An Integrated Watershed Management Plan (IWMP) is a guiding document for use by landowners, governments, planners, and all other stakeholders in a watershed. It sets out common goals and objectives for the log term management of land and water resources in the basin.
The LSWC, in consultation with the community and stakeholders, developed a Terms of reference to guide the development of the plan in 2015. The provincial Framework for Water Management Planning (Alberta Environment 1999) and the Guide to Watershed Planning in Alberta (Alberta Government 2015) were consulted. The IWMP aligns with preceding and current provincial planning initiatives and municipal goals, objectives, plans and policies.
This IWMP does not have legislative authority. Howe ever, the Government of Alberta considers IWMP's ass valuable planning documents that inform other policy and regional planning initiatives.
The Lesser Slave IWMP:
- Takes a strong, comprehensive watershed approach.
- Encourages municipal influence by providing recommendations related to municipal development planning, including land use by laws, for future lake shore (subdivision) development planning that is consistent with the goals and objectives of the plan.
- Considers fisheries and wildlife management
- Provides specific recommendations that are accompanied by greater implementation detail, as opposed to general recommendations that are not easily implemented.
Watershed Plan Goals and Objectives
Indicators, Targets and Thresholds
Indicators, targets and thresholds are used to measure success in achieving watershed goals and objectives, or desired watershed outcomes. Indicators were identified for major watershed themes. Indicators expand on those identified in the State of the Watershed Report (Jamison 2009). Criteria used to establish the indicators included: relevance to the watersheds, importance to residents and stakeholders, and measurability. In some instances, indicators relate to more than one theme highlighting the necessity for an integrated approach to watershed management. For example, percent land cover is an indicator for biodiversity as well as for water quality.
Roles and Responsibilities
Collaboration between multiple levels of government, various industries (eg., agriculture, forestry, oil and gas), non-government organizations, landowners, leaseholders, and residents in the basin is essential to cumulative effects management in the watershed. Successful implementation of this plan will be achieved when agencies, organizations, and other recognize and accept their individual or shared responsibility for addressing collective goals and objectives that have been established. For the Lesser Slave IWMP general roles and responsibilities for key stakeholders and described in section 8 (pages 16-20). A comprehensive list of applicable legislation, policies and guidelines is provided in Appendix B (pages 85-96)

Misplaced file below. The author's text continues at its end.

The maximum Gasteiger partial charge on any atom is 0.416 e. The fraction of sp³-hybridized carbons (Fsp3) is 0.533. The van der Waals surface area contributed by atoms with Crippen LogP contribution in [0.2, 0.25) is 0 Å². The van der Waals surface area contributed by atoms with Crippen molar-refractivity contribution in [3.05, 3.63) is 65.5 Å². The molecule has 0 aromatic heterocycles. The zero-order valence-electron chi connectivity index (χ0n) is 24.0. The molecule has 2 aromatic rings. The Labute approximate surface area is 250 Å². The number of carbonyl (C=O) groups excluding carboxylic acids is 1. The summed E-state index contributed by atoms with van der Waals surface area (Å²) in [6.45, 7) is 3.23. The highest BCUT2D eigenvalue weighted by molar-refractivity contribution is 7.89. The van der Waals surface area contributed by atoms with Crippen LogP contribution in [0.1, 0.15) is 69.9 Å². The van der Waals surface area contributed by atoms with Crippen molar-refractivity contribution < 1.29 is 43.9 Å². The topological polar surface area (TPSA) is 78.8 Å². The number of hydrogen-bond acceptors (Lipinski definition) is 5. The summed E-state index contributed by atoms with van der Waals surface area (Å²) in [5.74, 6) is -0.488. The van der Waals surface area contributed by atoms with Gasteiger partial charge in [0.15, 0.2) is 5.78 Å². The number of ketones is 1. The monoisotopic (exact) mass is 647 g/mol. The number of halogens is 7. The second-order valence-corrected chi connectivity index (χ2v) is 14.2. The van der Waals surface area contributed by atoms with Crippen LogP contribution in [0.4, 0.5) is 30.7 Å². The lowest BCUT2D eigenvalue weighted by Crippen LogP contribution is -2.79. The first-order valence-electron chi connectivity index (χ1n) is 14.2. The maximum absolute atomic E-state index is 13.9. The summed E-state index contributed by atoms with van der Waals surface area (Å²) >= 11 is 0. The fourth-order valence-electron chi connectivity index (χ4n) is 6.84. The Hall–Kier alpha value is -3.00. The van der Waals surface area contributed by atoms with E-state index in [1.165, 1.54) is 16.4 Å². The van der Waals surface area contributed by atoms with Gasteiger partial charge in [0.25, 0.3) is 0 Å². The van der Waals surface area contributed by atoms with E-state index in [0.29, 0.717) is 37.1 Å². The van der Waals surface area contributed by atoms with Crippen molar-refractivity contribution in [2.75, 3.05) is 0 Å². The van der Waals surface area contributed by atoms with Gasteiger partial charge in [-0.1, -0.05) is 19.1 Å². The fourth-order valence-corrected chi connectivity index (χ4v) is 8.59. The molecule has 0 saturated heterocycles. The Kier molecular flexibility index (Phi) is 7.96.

Summary of Plan Recommendations
Water and wetlands are integral parts of the Lesser Slave watershed and are managed as a precious resource for future generations.
Erosion and Sediment: The process of erosion and transport of sediment to and within Lesser Slave Lake is recognized as a natural process that is accelerated by human alteration and disturbance. Effort should be made to reduce/mitigate future transport of suspended sediment in tributaries to the lake, and minimize shoreline erosion and sediment re suspension due to human activity. Water Quality: Good quality water is necessary for communities that rely on Lesser Slave Lake for their water supply. Water quality is also important to the local sport fishing and tourism industry and should be maintained to support the fishery, contact recreation, and other water sport activities.
Guiding Principles: Healthy Riparian areas associated with rivers, creeks, wetlands, and smaller lakes contribute to better water quality, stable stream banks, flood reduction, and wildlife habitat in the Lesser Slave Watershed.
Guiding Principles: Wetlands provide flood protection and mitigate the impacts of drought through water storage, filter water to improve water quality, and provide habitat for an abundance of wildlife in the watershed. Effort should be made to conserve and protect wetlands of high value.
Guiding Principles: Biodiversity is an important part of the Lesser Slave watershed. Effort should be made to conserve quality habitat in substantial size to support plants, fish, and wildlife throughout the watershed.
Download the complete IWMP and Appendices HERE
Download a copy of the IWMP Summary document HERE
See the Past Planning Work page for details on previous planning work and community engagement associated with the IWMP.